HONG KONG (AP) – Chi Kee Sawmill & Timber, Hong Kong’s last operating sawmill, has been processing lumber in the city for 75 years.
Soon, a family-run factory near the territory’s border with mainland China may have to close as part of a development project: It received notice earlier this year that it had to vacate its current headquarters, which it occupied for nearly four decades, to make way for a development project.
Hong Kong residents would visit Chi Kee to buy bits of wood piled high around the sawmill and collect a small piece of Hong Kong heritage.
According to the local South China Morning Post, Chi Kee was supposed to have left by June 30, but was unable to move due to the tons of timber remaining there.
Today, carpentry factories such as Chi Kee have become the sunset industry in Hong Kong, and now mass-produced imported furniture is readily available. Most sawmills have closed or moved across the border to China, where manufacturing costs are cheaper.
The factory was established in 1947, at the time when the timber industry began in Hong Kong and the city became known for its furniture industry. It was located first on Hong Kong Island but in the 1980s it moved to Ko Tong, a rural area in the New Territories.
This area is scheduled to be developed as part of the “Northern Metropolis” scheme in Hong Kong.
It’s a blueprint to develop land close to China’s border into an information technology hub that could provide tens of thousands of jobs and homes in the densely populated city, the world’s most expensive real estate market.
The plan also aims to integrate Hong Kong, the former British colony with its economy, more closely with neighboring Shenzhen, across the border.
“Back then, we thought that this was a remote area, and it wouldn’t be affected, but who knew that it would become one of the most important areas of development?” said Wong Hung-kuen, Director of Chi Kee Sawmill & Timber.
So we need to deliver it to our country because the land belongs to the country. “We just hope to get some help and sympathy from the government,” said Wong, who gave up on the dream of turning the sawmill into a museum.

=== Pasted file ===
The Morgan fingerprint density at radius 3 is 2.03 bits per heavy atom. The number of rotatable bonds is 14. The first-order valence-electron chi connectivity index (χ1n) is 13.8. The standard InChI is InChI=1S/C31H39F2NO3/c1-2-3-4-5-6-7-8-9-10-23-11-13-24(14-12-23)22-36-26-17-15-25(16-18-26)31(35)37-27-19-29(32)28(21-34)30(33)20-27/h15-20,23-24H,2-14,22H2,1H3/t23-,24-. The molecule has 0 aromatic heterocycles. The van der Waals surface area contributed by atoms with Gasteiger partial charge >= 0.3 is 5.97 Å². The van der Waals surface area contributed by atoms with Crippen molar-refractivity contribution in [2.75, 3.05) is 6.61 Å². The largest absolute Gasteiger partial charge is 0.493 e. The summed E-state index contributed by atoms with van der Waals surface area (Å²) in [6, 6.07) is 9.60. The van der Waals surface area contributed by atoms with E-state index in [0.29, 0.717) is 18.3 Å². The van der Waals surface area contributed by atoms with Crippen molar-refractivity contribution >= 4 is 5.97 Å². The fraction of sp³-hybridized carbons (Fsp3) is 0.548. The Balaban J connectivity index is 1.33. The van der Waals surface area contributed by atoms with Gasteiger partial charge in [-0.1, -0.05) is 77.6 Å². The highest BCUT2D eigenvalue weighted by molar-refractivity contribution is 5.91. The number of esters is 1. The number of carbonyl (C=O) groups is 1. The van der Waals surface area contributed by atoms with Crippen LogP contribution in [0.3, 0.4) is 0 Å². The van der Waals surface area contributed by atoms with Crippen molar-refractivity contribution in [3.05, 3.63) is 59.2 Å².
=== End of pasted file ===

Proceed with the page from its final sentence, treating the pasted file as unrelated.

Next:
The Hong Kong Development Office, which is responsible for urban planning for the city, said in a statement that Chi Kee Sawmill & Timber had been notified that they would need to leave in the second half of 2021, but that this had been extended until the end of June 2022, “which should have left time sufficient for the operator to arrange removal and relocation if necessary.”
She added that Chi Kei was offered compensation for the land, compensation for disturbances caused by the development project and assistance in planning.
Although authorities have offered to help get rid of wood scraps from Chi Kee, Wong wants to convert it into products like furniture, which he says will be less wasteful.
At the moment, it is unclear when Chi Kee will be closed for good.
Local conservationists such as Yu Ka Seng, associate professor at the University of Hong Kong, say that while the sawmill is prized by the public, it is difficult to preserve because it lacks any historical or architectural significance.
However, those who flocked to Chi Kee after hearing that her days are numbered say that she is part of Hong Kong’s heritage. Even a small piece of wood has become something to hold on to in a rapidly changing city.
Jones Kwong was among those visitors.
“I think it is unfortunate. It is the only one left in this traditional industry, and it will be demolished soon,” Kwong said.